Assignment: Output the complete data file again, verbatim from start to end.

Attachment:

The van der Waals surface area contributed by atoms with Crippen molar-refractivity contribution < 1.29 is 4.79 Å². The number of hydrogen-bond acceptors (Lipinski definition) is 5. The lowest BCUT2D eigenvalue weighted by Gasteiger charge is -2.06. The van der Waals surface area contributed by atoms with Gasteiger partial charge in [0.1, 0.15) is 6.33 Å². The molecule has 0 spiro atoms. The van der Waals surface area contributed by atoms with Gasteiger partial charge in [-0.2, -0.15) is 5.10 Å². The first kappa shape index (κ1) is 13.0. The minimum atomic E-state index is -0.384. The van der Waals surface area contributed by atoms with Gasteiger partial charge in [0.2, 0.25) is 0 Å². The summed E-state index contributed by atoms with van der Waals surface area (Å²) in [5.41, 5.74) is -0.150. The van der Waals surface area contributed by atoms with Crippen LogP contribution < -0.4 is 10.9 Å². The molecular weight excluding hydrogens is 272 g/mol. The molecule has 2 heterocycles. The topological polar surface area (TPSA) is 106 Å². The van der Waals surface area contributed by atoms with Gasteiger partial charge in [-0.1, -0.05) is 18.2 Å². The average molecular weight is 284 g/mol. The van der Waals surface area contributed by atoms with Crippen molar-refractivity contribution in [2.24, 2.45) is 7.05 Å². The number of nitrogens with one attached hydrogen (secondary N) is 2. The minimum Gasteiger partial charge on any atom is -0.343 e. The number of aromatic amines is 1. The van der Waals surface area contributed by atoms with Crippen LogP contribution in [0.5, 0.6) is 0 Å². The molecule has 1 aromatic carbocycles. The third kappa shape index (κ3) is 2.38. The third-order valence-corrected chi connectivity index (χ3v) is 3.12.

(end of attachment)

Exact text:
The van der Waals surface area contributed by atoms with Crippen molar-refractivity contribution < 1.29 is 4.79 Å². The number of hydrogen-bond acceptors (Lipinski definition) is 5. The lowest BCUT2D eigenvalue weighted by Gasteiger charge is -2.06. The van der Waals surface area contributed by atoms with Gasteiger partial charge in [0.1, 0.15) is 6.33 Å². The molecule has 0 spiro atoms. The van der Waals surface area contributed by atoms with Gasteiger partial charge in [-0.2, -0.15) is 5.10 Å². The first kappa shape index (κ1) is 13.0. The minimum atomic E-state index is -0.384. The van der Waals surface area contributed by atoms with Gasteiger partial charge in [0.2, 0.25) is 0 Å². The summed E-state index contributed by atoms with van der Waals surface area (Å²) in [5.41, 5.74) is -0.150. The van der Waals surface area contributed by atoms with Crippen LogP contribution < -0.4 is 10.9 Å². The molecular weight excluding hydrogens is 272 g/mol. The molecule has 2 heterocycles. The topological polar surface area (TPSA) is 106 Å². The van der Waals surface area contributed by atoms with Gasteiger partial charge in [-0.1, -0.05) is 18.2 Å². The average molecular weight is 284 g/mol. The van der Waals surface area contributed by atoms with Crippen molar-refractivity contribution in [2.24, 2.45) is 7.05 Å². The number of nitrogens with one attached hydrogen (secondary N) is 2. The minimum Gasteiger partial charge on any atom is -0.343 e. The number of aromatic amines is 1. The van der Waals surface area contributed by atoms with Crippen LogP contribution in [0.5, 0.6) is 0 Å². The molecule has 1 aromatic carbocycles. The third kappa shape index (κ3) is 2.38. The third-order valence-corrected chi connectivity index (χ3v) is 3.12.